Sinn Féin's voter database, which is compiled from canvassing, is stored in Frankfurt in Germany, the party's president Mary Lou McDonald has said.
The system, known as Abú, was previously held on a server in London before Brexit.
Ms McDonald told Newstalk it had to change its location and is "legally stored" in the European Union.
The UK's data protection watchdog has confirmed it is looking into the matter.
The Information Commissioner's Office said: "We are aware of reports regarding a database operated by Sinn Féin and we will be making enquiries.
"Advice on the use of personal information by political parties, including the use of profiling techniques, is available on our website."
Last week, Ireland's data protection commission asked for more details about Abú.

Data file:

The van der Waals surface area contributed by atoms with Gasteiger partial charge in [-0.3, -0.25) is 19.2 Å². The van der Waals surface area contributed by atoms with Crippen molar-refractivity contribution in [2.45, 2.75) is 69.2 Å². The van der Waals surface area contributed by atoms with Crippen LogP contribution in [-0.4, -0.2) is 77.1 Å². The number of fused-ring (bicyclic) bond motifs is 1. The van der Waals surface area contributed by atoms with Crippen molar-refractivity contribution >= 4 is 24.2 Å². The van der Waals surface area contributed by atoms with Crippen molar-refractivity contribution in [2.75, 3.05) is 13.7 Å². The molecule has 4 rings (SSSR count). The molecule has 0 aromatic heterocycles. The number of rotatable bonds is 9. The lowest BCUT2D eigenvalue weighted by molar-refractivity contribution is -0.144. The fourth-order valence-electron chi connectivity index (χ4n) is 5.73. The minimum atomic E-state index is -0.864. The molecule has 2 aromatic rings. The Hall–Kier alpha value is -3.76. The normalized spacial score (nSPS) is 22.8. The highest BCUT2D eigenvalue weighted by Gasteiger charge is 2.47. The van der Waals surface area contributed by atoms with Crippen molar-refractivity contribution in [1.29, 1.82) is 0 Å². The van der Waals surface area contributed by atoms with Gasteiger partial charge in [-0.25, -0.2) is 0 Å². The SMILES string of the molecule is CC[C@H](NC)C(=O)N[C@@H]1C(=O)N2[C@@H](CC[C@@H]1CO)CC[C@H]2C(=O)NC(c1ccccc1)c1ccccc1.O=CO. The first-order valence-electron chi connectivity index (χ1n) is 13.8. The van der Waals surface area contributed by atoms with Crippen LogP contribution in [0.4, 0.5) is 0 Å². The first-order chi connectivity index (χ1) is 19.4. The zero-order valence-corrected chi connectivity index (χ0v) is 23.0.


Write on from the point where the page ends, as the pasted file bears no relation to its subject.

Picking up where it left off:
The commission wanted information about how the party used the social media network Facebook to target voters on the electoral register and whether it was compliant with data protection laws.
The Sunday Independent had reported that people attending an internal party seminar were advised to engage with potential voters by cross-referencing data from Facebook with Abú.
On Thursday, the Sinn Féin leader said the party had responded to the commission's questions and suggested there had been efforts to "hype" up a particular spin on the story in the media.
She said there was "nothing nefarious" in the party's decision to store the database in Germany and that the electoral register was a "very public document" open to all politicians.
Asked why the information could not be stored in Ireland, Ms McDonald said that such a query was a "technical question", adding that it "doesn't really matter which jurisdiction it is held in, as long as it's held in the European Union".
"Every political party, every political candidate uses the electoral register to know who is registered to vote and then to come and canvass your vote and then to establish, in their judgement, the likelihood or otherwise of you voting for them," Mrs McDonald explained.
She added that Abú was a computer system for data which was previously recorded by "pen and paper".